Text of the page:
Monday, October 29, 2007

Delicious coast-to-coastness

One of the best things about my job is that it involves a lot of travel. October took me to Charleston, SC, then Denver, and finally San Francisco. I’m back home in Southernmost Illinois now, and it’s good to be home and watch the leaves turn in all these acres of woods around me.

Some thoughts from my travels...

Charleston was all I expected it to be. I was captivated by its beauty and refinement. Its early architecture was so much more elegant than even Boston’s or Philadelphia’s. My son pointed out wryly, “yeah dad...they had slaves.”

Denver sure has grown up since my last visit about seven years ago. There’s actual vibrant street life downtown, and the arts have exploded. It goes to show what arts can do for a city. It’s also becoming very green, with innovative programs in recycling, reforestation and energy-efficient street lighting. I couldn’t help compare all that to Indiana, where they’re still trying to legally increase the amount of pollution they dump into Lake Michigan.

And of course, San Francisco. More of a gem than ever. Finally, they’ve lifted the constraints on downtown development and skyscrapers are starting to rise higher than the Transamerica pyramid for the first time since the 1970s. They’re dazzling, glassy, ephemeral, just like the city itself. Every time I go there I find myself wishing we had never left. The fourteen years we lived there made it seem like home. But whenever I confront the cost, the hassle, the weather, the frenetic pace of life, I’m glad to get back to Southern Illinois.

Saturday, October 13, 2007

Uninspired, betrayed, puzzled

I haven’t posted here for nearly two months. By now, anyone who visited this blog from time to time has probably abandoned it and I don’t blame them.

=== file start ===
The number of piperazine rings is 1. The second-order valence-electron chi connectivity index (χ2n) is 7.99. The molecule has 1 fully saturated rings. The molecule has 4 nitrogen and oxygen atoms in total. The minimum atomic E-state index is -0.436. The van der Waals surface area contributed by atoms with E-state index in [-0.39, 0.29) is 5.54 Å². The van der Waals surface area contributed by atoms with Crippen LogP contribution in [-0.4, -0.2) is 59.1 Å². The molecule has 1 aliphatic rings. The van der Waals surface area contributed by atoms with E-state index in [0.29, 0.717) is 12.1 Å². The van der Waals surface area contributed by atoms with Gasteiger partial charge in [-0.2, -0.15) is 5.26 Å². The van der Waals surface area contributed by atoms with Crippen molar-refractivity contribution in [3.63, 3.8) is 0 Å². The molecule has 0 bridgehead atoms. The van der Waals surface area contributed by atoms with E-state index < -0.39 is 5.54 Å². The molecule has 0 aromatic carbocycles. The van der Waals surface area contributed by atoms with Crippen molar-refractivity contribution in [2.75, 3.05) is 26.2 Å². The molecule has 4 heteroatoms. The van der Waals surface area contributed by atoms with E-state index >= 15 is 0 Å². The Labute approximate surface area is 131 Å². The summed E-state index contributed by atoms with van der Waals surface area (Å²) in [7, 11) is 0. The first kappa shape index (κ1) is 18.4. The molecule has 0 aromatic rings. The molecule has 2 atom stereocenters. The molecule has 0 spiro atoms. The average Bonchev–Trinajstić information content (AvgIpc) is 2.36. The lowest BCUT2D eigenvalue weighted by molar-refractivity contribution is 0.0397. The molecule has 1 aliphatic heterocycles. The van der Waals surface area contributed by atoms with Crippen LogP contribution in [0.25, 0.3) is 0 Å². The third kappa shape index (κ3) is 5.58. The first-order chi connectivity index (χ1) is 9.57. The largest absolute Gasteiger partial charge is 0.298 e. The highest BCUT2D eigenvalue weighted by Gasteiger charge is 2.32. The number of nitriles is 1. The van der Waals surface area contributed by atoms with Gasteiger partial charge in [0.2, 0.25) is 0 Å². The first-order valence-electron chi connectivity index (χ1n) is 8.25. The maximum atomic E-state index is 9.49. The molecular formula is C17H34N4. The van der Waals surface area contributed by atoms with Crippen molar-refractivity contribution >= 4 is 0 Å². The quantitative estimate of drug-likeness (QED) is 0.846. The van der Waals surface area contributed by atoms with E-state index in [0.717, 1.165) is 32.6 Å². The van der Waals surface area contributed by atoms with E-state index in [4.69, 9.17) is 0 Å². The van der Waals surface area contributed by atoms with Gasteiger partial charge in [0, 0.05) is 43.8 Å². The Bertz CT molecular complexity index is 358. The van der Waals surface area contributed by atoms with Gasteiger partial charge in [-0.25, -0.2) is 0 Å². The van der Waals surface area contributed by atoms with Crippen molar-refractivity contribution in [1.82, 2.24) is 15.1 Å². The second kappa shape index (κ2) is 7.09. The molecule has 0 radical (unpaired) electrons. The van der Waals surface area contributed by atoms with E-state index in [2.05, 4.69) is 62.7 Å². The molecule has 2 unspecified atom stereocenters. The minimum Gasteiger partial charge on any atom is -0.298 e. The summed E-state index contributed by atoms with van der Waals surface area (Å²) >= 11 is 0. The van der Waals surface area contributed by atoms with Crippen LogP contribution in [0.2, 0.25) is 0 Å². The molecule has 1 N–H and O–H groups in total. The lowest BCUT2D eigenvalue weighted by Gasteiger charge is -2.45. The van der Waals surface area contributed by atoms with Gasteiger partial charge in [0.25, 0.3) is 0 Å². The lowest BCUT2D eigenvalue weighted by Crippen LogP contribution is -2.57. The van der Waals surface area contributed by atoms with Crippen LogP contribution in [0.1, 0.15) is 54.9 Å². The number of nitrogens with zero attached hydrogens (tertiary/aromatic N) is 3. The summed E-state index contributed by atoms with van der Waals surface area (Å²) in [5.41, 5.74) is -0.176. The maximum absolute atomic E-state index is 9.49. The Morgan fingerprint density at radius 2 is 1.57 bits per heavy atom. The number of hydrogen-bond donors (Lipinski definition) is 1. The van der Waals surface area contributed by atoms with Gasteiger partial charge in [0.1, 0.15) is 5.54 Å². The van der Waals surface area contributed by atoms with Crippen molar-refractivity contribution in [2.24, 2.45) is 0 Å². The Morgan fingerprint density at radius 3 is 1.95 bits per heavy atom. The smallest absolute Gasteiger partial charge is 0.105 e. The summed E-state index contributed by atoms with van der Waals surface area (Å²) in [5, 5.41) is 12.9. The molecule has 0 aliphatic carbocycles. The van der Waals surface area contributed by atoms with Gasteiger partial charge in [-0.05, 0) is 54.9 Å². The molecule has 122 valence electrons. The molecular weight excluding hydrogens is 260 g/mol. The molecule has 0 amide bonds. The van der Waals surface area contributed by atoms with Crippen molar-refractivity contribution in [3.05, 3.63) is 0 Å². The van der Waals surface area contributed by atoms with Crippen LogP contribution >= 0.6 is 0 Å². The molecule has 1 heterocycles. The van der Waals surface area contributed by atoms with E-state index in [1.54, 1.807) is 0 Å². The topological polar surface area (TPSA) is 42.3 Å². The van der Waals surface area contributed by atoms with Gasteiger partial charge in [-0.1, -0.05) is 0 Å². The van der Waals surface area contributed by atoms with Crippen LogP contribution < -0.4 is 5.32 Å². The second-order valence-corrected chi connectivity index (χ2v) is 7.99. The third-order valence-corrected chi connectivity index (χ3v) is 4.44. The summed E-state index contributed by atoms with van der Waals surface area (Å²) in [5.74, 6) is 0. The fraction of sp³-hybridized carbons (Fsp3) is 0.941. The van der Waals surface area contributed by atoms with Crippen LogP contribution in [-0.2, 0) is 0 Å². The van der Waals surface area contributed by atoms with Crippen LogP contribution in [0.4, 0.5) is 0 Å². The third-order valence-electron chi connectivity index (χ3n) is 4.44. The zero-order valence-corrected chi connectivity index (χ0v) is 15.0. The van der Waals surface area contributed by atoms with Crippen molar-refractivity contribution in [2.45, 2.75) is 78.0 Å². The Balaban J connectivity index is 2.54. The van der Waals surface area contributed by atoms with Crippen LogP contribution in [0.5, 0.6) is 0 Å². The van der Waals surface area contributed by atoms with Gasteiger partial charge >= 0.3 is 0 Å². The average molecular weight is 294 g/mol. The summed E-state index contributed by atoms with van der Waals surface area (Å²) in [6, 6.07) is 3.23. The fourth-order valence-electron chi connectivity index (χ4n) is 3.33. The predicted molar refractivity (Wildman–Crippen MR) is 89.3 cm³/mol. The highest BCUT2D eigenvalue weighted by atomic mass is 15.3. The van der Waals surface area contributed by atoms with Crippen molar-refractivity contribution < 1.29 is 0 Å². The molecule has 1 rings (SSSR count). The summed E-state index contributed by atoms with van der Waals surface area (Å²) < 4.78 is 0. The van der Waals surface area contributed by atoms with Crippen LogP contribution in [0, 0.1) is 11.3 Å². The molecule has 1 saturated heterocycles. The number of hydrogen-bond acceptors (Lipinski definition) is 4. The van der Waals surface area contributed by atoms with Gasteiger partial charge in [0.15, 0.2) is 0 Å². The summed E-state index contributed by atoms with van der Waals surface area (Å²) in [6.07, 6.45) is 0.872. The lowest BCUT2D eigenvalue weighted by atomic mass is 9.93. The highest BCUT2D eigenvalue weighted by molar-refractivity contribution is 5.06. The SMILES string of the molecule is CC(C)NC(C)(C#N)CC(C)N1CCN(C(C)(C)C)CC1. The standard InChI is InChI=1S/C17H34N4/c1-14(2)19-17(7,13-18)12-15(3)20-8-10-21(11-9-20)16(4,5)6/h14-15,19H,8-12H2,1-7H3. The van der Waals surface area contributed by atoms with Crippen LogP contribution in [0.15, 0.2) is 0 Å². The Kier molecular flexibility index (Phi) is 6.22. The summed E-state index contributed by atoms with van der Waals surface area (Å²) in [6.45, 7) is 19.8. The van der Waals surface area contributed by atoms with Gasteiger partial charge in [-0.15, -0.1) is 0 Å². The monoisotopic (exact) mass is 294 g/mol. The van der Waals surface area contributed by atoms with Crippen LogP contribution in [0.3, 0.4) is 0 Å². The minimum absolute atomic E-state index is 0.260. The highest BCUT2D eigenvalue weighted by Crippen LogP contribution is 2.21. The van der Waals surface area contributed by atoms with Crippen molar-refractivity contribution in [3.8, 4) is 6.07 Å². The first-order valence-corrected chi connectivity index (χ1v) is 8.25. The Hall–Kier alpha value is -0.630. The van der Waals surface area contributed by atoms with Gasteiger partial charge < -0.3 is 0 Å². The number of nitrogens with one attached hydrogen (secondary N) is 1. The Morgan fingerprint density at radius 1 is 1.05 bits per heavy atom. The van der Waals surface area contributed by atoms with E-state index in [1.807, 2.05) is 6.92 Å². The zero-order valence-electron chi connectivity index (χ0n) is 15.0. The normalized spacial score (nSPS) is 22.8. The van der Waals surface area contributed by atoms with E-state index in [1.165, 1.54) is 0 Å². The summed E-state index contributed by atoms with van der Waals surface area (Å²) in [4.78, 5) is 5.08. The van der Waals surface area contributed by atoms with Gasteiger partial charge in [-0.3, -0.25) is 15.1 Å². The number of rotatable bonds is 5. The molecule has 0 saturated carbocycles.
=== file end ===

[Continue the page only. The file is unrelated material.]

There was a time I believed reason would prevail and Americans would wake up to how they’re being fucked over by their own “government.” All through the 2006 election I was fired up, and when Democrats took control of the house and senate, I had a momentary sense of elation. How foolish I was.

We’re coming up on a year since the voters showed their disapproval with the status quo. 70% of us want out of the insane nightmare Bush created in Iraq, but our timid and appeasing Democrats have decided to let the madman carry on. This is not why I—and hundreds of others—walked the dreary streets of Cape Girardeau, Missouri on election day to get out the vote for Claire McCaskill. This is not why my fellow patriots from coast to coast threw their money and effort into similar causes.

How did it take me all this time to realize that our political system is merely a diversion? A way to siphon off our anger and energy, into harmless posturing that brings only the same result no matter who wins? War. Exploitation of the poor and middle class. A system that channels money to the obscenely wealthy ruling class faster than they can spend it. I’m over it.

The thought of Hillary Clinton posturing as an agent of change is laughable, pathetic. I’m at a loss for how to channel my anger. Time for a new American revolution.